Ancram, New York
Local culture
1 August 2017 11:04AM
Enid Futterman-2

Frank Boyd is a furious, hilarious writer/director/actor who did exactly what I had hoped for last Sunday night.

He taught me to love jazz.

His relationship with music so demanding it seems to kill all its best interpreters at tragically young ages, is pure and complete and informed, and maybe obsessive, but who cares? It’s a beautiful thing, and he conveys it with humor and anger, but mostly love.

The Holler Sessions is a one-character play, and Boyd is a one-man band, a DJ named Ray, who is indistinguishable from Frank, playing his own script for all its worh. Actor and writer are so inextricably bound that it’s hard to imagine any other actor in the role, because part of what makes this piece so effective is its truth.

Entertaining though it is, and it’s on my short list of the most entertaining evenings I’ve ever spent in a theater, Boyd is not just a showman. Yes, he’s an attention-getter, a rapid fire standup comic who does great improv. Even when he’s on script, he seems to be reacting in real time. But the attention he wants and gets is for his beloved subject. He’s a true teacher, and a tough one; this is not a gut course. He demands that you hear what he hears, feel what he feels. Maybe that’s impossible, but you can come damn close. Because when you’re not laughing out loud, you’re swooning over Charlie Parker or Louis Armstrong or Nina Simone or Billie Holliday. And maybe he’s a potty-mouthed cokehead (he has nosebleeds and his energy is more than a little manic), he’s also a one-man army in the war against forgetting one of the only truly American art forms. And when Frank/Ray says that Armstrong’s 1928 recording of “West End Blues” is “the most beautiful thing I’ve ever heard”, or that “a guitar will never have the emotional potential of a horn”, I believe him. And I love the music he loves like never before.

And now a word about our sponsors.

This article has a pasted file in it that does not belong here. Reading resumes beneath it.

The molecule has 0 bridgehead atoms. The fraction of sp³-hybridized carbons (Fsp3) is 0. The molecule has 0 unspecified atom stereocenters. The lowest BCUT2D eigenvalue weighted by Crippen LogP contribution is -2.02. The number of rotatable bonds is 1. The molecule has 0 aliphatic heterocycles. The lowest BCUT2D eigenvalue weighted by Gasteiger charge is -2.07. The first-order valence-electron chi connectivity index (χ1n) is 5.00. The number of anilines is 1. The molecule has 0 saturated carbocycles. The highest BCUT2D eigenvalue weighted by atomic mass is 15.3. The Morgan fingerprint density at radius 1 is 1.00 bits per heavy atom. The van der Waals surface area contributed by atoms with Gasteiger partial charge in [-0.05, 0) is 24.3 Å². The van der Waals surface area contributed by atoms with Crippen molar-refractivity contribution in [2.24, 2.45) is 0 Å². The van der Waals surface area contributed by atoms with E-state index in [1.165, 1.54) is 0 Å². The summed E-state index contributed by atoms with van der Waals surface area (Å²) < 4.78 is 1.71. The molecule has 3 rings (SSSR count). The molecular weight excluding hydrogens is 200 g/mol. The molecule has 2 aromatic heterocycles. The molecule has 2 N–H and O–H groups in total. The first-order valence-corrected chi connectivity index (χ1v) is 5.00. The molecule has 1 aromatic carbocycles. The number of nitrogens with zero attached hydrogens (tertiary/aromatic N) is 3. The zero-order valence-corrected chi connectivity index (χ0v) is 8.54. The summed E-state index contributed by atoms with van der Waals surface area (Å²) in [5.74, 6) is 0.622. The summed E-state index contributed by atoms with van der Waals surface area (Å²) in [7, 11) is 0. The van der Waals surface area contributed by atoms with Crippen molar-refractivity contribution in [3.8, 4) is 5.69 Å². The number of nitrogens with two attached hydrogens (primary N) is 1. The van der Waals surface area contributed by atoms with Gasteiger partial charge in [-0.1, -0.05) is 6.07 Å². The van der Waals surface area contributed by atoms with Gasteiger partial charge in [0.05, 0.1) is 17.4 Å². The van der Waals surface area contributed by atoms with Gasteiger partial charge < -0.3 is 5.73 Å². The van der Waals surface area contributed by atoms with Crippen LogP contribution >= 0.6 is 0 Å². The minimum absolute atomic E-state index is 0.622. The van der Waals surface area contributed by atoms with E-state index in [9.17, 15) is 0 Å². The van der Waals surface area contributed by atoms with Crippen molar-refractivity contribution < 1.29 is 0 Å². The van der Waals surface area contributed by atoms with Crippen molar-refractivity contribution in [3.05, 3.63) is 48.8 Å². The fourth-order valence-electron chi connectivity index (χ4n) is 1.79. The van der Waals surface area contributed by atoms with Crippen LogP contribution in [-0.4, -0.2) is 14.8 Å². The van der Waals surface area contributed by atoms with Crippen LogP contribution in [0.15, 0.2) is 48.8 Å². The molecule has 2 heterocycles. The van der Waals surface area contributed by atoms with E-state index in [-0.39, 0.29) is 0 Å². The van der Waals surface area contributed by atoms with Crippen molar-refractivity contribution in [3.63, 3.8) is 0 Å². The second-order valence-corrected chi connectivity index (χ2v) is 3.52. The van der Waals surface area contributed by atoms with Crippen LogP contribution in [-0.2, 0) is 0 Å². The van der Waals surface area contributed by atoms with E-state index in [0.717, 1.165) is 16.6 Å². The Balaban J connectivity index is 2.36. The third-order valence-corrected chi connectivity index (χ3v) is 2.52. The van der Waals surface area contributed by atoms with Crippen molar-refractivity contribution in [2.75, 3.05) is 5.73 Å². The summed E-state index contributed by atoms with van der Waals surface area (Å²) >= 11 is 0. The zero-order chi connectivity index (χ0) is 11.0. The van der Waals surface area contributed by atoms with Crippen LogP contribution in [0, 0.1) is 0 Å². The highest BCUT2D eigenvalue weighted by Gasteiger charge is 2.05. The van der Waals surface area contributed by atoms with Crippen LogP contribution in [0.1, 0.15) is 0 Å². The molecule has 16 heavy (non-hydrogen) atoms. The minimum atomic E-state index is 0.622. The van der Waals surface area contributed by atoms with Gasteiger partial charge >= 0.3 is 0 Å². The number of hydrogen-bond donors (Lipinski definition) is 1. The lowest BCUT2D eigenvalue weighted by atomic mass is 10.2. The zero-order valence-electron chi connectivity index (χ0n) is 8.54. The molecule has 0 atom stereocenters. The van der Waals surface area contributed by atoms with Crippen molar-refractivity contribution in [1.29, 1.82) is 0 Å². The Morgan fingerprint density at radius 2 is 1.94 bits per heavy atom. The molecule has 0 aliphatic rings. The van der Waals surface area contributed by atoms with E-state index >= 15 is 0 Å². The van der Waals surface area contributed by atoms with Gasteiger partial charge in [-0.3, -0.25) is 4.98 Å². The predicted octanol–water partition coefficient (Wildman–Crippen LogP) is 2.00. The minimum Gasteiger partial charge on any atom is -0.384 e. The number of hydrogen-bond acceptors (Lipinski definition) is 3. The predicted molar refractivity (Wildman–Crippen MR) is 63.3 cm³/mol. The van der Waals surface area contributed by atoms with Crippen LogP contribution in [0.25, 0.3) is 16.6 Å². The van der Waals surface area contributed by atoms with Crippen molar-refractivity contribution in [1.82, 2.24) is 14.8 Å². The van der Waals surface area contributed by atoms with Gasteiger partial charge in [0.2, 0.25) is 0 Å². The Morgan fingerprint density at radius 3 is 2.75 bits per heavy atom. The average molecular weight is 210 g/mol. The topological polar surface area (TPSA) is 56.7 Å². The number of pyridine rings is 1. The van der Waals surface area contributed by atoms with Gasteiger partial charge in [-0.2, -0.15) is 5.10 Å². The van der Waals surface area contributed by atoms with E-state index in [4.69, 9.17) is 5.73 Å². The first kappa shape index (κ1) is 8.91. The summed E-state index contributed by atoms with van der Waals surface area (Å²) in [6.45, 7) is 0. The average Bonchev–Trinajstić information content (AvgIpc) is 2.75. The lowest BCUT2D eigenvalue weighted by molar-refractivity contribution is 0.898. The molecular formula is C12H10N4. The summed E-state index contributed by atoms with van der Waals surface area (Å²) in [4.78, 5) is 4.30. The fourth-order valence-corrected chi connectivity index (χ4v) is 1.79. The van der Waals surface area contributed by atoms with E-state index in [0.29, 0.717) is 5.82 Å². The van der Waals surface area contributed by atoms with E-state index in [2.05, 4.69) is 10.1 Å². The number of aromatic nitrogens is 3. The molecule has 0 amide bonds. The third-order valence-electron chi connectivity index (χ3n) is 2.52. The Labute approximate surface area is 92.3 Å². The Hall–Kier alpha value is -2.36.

One of the governing facts of life in Columbia and Greene Counties is that it gets culturally richer every year. With respect to the stage, more and more New York and New York caliber theater gets here, and gets made here. This is thanks to Bridge Street Theater in Catskill, the much-missed-but-hopefully soon-to-return-in-a-new-space Stageworks in Hudson, and Ancram Opera House.

Jeff Mousseau and Paul Ricciardi, who bought the lovely little building on Route 7 a couple of years ago, produce and direct good work themselves, but they also bring theater made elsewhere to the lovely little hamlet of Ancram. “The Holler Sessions”, for example, was made in Seattle, and has played/will play in Detroit, New York, Minneapolis, Portland … and Ancram.

Mousseau and Ricciardi have endeared themselves to me and many others I know, for taking on a mission that may have seemed quixotic at first, and probably still does. But they’re doing it. And I for one (and R.O. Blechman for another) appreciate their understanding that rebranding a cultural institution redolent with history can drain the lifeblood from its walls.

Like similar theaters all over New York State and beyond, the theater on Route 7 was named sometime in the 19th century, when small towns and cities called their theaters opera houses to raise their cultural and social profiles, whether or not opera was ever performed there. It rarely was. So thankfully, unlike Hudson Opera House, the lovely little building and the lovely little theater it contains, are now, and hopefully forever, Ancram Opera House.

But I digress. There was a surprise ending last Sunday, a coda to the play itself, which may have been unique to Ancram, a twenty-minute set played by four young musicians from Bard, who suddenly appeared on the madly cluttered tiny set after the last blackout—Paul Duhe’ III, Alto Sax; Alden Slack, Baritone Sax; Andrei Kvapil, bass; Patrick Robinson, drums—and sent us dreamily out into a perfect midsummer night.

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